This paper uses a unique data set and a natural experiment to test if electoral fraud can exist in late-arriving votes. On the night of the 2019 Bolivian elections, the official vote counting system that was expected to publish the results real-time, suddenly stopped. When it resumed, the results had flipped. We estimate several difference-in-differences specifications using a 2016 referendum and the votes of other political parties. We find that the extent of the fraud is 2.51% of the valid votes, sufficient to change the outcome of the election. Our results are robust to polling-station-level shocks common across 2019 and 2016, as well as 2019 specific shocks. This controls for geography, socioeconomic characteristics, unobserved voting preferences, and endogeneity in the arrival of the polling station results. We report evidence of fraud that occurred before the shutdown and document a statistically significant discontinuous jump in the votes during the shutdown. We provide insights on how to apply our different identification strategies to test for fraud in other elections.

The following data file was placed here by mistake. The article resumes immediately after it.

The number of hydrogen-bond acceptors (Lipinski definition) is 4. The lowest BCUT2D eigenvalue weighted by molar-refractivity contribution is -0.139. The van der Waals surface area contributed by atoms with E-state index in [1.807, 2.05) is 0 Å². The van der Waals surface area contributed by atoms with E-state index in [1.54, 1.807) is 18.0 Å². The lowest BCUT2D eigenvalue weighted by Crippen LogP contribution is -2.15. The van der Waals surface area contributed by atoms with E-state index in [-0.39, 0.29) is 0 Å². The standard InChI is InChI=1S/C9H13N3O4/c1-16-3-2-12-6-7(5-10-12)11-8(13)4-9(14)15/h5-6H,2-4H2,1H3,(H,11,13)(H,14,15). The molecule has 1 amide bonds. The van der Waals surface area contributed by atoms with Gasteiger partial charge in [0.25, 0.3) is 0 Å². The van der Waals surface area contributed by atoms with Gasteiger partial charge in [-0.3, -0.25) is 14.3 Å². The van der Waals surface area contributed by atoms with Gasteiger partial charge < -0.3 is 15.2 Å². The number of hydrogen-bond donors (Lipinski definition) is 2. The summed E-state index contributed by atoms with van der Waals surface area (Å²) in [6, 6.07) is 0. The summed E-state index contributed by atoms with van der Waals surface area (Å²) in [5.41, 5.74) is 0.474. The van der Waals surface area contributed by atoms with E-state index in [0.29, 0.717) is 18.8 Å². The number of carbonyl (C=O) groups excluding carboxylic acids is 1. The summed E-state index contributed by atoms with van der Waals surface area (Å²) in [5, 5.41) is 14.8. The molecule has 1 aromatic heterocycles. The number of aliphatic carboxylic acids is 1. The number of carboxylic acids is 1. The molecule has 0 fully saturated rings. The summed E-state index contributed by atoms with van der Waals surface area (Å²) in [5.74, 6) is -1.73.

Escobari, D. and Hoover, G.A., 2024. Late-Arriving Votes and Electoral Fraud: A Natural Experiment and Regression Discontinuity Evidence from Bolivia. World Development, 173, p.106407. https://doi.org/10.1016/j.worlddev.2023.106407
Creative Commons License
This work is licensed under a Creative Commons Attribution-NonCommercial-No Derivative Works 4.0 International License.